Nine Musts for the Modern Financial Application
For many years, financial applications were largely enterprise applications that were rarely updated. They may have been used by internal team members performing routine tasks over and over again.
Today, however, financial applications have been extended to sophisticated end users that expect simple, elegant design — much like other consumer applications they use. This means that financial systems need to be updated. But where do you start? Below are nine musts for your financial application in today’s world.
1. Demonstrate Value Immediately
Did you know that the average mobile app loses 80% of its users within just three days?* That’s astounding and troubling. But that is the reality we are living in. With the important need to protect data in the financial sector, often we put up barriers to usage.
Instead, we need to protect data while building natural sticky mechanisms upfront to drive usage and adoption.
For example, Credit Karma — one of the top 10 Fintech companies to watch in 2019 — does not require users to register a credit card, unlike other sites. Also, as part of their services, Credit Karma also offers educational resources for their users — of which there are reportedly 85 million.
2. Paint a Broader Picture
If we think of managing finances in terms of Maslow’s hierarchy of needs, reporting accurate data is the staple or baseline need. And while traditional financial solutions have done a good job reporting financial information — in today’s world they will need to do more.
The opportunity for your current financial application is to present a clear sense of progress on a path toward financial health. Not only should you show progress, but you should visually display opportunities and recommendations as well.
For example, Mint helps consumers track their expenses and income in a graphical user interface.
3. Personalize and Build Trust
With Fintech products, the stakes are high, and personalization is essential in creating trust; consumers need to feel an emotional connection with their service. Personalization has to replicate or replace the personal touch you would get when opening a bank account in person or signing up for any other service over the phone. Without that human-to-human interaction, it’s hard to build trust. The most successful Fintech products know this only too well. And each of them goes out of their way to tailor a personalized service.
In fact, so important is it to build those human relationships that certain services (such as Betterment) now offer a hybrid model. By augmenting their robust digital tool with access to a person, Betterment’s customers get all the promise of the platform’s technological wizardry with the reassuring old world charm of human interaction.
4. Mind the Millennial (or Target Market)
More and more, financial applications are being built for the millennial or digital native. Why? Not necessarily because that is where the investment funds are, but because this generation grew up with technology, so their requirements are more simplified, natural and fluid.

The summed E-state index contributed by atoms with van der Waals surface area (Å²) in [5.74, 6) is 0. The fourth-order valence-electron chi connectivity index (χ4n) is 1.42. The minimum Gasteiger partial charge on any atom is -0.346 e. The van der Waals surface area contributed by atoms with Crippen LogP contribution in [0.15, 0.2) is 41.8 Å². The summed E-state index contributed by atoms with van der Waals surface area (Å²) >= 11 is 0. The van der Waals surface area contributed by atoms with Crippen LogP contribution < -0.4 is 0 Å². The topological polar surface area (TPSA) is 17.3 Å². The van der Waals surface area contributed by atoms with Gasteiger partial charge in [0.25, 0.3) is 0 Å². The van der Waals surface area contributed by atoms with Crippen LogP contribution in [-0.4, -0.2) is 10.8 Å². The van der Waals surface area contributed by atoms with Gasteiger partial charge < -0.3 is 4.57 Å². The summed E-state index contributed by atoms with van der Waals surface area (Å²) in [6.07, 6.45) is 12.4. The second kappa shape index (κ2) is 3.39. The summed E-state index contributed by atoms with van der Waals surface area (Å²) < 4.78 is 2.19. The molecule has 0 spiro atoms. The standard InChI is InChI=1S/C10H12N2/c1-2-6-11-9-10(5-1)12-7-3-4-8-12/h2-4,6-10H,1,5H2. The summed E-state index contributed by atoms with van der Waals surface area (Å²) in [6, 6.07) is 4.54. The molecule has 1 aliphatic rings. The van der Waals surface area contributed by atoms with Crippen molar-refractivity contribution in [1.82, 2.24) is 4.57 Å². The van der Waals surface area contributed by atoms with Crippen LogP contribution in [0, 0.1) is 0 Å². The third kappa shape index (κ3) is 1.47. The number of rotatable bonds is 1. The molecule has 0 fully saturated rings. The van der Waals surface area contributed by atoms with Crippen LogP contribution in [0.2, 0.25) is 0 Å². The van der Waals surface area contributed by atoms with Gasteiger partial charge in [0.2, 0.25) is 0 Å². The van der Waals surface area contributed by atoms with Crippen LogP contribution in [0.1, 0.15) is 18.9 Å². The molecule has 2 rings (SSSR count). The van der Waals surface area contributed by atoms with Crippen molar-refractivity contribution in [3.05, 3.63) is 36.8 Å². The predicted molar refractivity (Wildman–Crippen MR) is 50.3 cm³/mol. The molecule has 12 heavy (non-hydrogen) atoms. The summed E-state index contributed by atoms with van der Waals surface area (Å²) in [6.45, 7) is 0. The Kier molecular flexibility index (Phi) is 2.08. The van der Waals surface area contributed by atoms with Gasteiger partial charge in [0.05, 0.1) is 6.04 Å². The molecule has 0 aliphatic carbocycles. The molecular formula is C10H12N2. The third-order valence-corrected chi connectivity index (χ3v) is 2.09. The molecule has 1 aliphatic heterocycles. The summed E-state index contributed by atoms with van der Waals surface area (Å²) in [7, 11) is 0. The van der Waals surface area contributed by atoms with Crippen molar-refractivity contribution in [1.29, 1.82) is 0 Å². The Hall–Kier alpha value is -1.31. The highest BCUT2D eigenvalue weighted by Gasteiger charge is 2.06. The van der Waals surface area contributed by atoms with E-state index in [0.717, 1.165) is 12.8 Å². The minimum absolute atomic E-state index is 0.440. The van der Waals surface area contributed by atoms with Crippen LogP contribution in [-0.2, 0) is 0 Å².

With respect to Fintech UX, design has to be simple, smart, and in line with digital expectations. Your applications also need to be relatable and easy to use.
5. Simplify the Experience
We always recommend simplicity when it comes to design. That is because a cluttered or convoluted UI makes it harder to interact. And nowhere could this be more important than with a financial application.
With respect to Fintech, you’ll not only want simple clear messaging, but you may need to put information into smaller chunks — with the goal of removing barriers to entry or improving engagement.
For example, Oscar is looking to bring health insurance into the 21st century by simplifying the customer experience. One of Oscar’s “top priorities is to provide an intuitive, member-friendly product that gives members access to their health information anytime, anywhere.”
6. Affirm Users’ Actions
When it comes to financial data, there is a natural mistrust or fear of cybersecurity or loss. To assure users, we need to reaffirm actions and build trust online; one interaction at a time — so as to remove any doubt.
7. Make Actions Effortless
Traditionally, financial institutions earned a reputation of being overly bureaucratic. While, in the past, users have gone along with this, the digital world brings the possibility of disruption.
While your application needs to be secure, it also needs to be easy to interact with. Users should be able to look up information and transact with ease if you are to retain or grow those relationships.
8. Provide Actionable, Informative Visualizations
While you have access to more raw data today than ever before, it doesn’t mean much if your users don’t know how to consume it — especially with 65% of the population identifying as visual learners.
Now users expect to see only useful, visual insights versus raw data. This means new UX will need to serve up only pertinent information in a visually engaging way.
9. Delight the User
You don’t often hear about a wonderful experience with a financial application, but the opportunity to provide that experience exists. If you are able to save the user time or share insightful information easily and with a beautiful UI you’ll not only help the user complete their task, but keep them coming back.
Get Started Now
Do you have a financial application that could benefit from one of these recommendations? Contact us. We’ll show you an approach you can take for unifying or modernizing your UX that is efficient and cost-effective.
*According to Andrew Chen of Andreesen Horowitz, the average mobile app loses 80% of its users within just three days of initial download. And a staggering 95% within 90 days.